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The Rise and Fall of Neoliberal Capitalism, by David Kotz

The term “neoliberal” can be confusing. In the United States, “liberalism” has meant less harsh social and economic policies than either “conservative” or “moderate” ones. FDR was a liberal while his successor Truman was more conservative. JFK was more liberal than moderate conservative Eisenhower. Barack Obama was more liberal than arch-conservative Bush. And so on.

Neoliberalism differs from these political labels. It’s an economic policy dating back to the 18th and 19th centuries, the period of classical economic liberalism. Think Adam Smith and laissez faire, letting the “invisible hand” of the market prevail: “the government that governs least governs best.” Ronald Reagan said things like that. He launched the Reagan Revolution – slashing taxes for the rich, deregulating basic industry and the banks, gutting environmental, consumer and workplace safety rules, cutting back social welfare programs, privatizing or contracting out public functions, and emphasizing globalization. Free trade agreements led to factory jobs disappearing overseas.

David M. Kotz

David M. Kotz

Reagan said this would benefit everyone, that is, everyone who was already rich. Neoliberalism felt like a return to the Roaring Twenties for the investor class. The top tax rate in 1950 was 91 percent for the top income bracket. The Economic Recovery Tax Act of 1981 slashed the highest rate to 50 percent. The Tax Reform Act of 1986 dropped it to 28 percent. Under Obama it rose to 43.4 percent. Trump pushed it down to 40.8 percent. Meanwhile wages and profits grew at about the same rate from the end of WW2 to the mid-1960s. From 2000-2007 profits were growing more than 13 times faster than wages.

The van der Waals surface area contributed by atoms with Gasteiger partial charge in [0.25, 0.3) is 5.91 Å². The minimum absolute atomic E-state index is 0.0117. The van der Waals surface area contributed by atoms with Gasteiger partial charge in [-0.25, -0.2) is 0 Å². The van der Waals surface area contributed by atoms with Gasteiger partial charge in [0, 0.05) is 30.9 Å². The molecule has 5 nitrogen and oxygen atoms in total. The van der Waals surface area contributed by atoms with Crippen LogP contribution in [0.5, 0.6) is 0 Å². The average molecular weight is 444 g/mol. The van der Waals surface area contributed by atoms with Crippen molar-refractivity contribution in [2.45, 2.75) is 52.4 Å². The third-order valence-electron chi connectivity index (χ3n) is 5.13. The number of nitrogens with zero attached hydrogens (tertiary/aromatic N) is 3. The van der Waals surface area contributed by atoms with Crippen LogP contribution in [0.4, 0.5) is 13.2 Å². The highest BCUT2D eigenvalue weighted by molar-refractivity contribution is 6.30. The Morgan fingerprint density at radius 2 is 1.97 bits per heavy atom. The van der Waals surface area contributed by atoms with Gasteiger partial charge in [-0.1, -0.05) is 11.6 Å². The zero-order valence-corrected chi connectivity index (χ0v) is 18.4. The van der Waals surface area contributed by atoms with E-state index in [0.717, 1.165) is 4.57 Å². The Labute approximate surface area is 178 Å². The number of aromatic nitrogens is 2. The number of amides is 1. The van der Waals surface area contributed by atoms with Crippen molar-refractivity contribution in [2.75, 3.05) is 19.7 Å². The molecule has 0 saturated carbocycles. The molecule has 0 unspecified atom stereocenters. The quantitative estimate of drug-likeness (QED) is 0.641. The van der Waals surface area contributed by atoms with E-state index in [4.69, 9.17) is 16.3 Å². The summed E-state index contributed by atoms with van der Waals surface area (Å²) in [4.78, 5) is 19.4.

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But the Vietnam war’s end, and a global oil crunch hit profits hard in the 1970s. The overall rate of corporate profit plunged from nearly 18 percent in 1965 to a dismal eight percent in 1982. Both inflation and unemployment skyrocketed in the seventies, causing a big business panic.

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“The smoothly functioning ‘mixed economy’ promised by regulated capitalism had stopped functioning smoothly,” Kotz observed. And its remedy for fixing economic problems – Keynesian demand management – was not able to solve the problems. The Keynesian system had prevailed since the time of FDR, but it was insufficient for the “stagflation” of the 1970s.

When Ronald Reagan took office in 1981, the Business Roundtable rallied around his economic program. “The business community feels strongly that all four parts of the economic recovery plan [decreases in social spending, tax cuts, regulatory reduction, and tight monetary policy] are essential, interrelated, and must be acted upon.”

To punctuate the change, Reagan crushed the Air Traffic Controllers union, PATCO, firing more than 11,000 of its 13,000 members when they struck for better work conditions and pay. The move sent shock waves through the labor movement, and stimulated business to crack down on unions across industry nationwide.

Born in Chile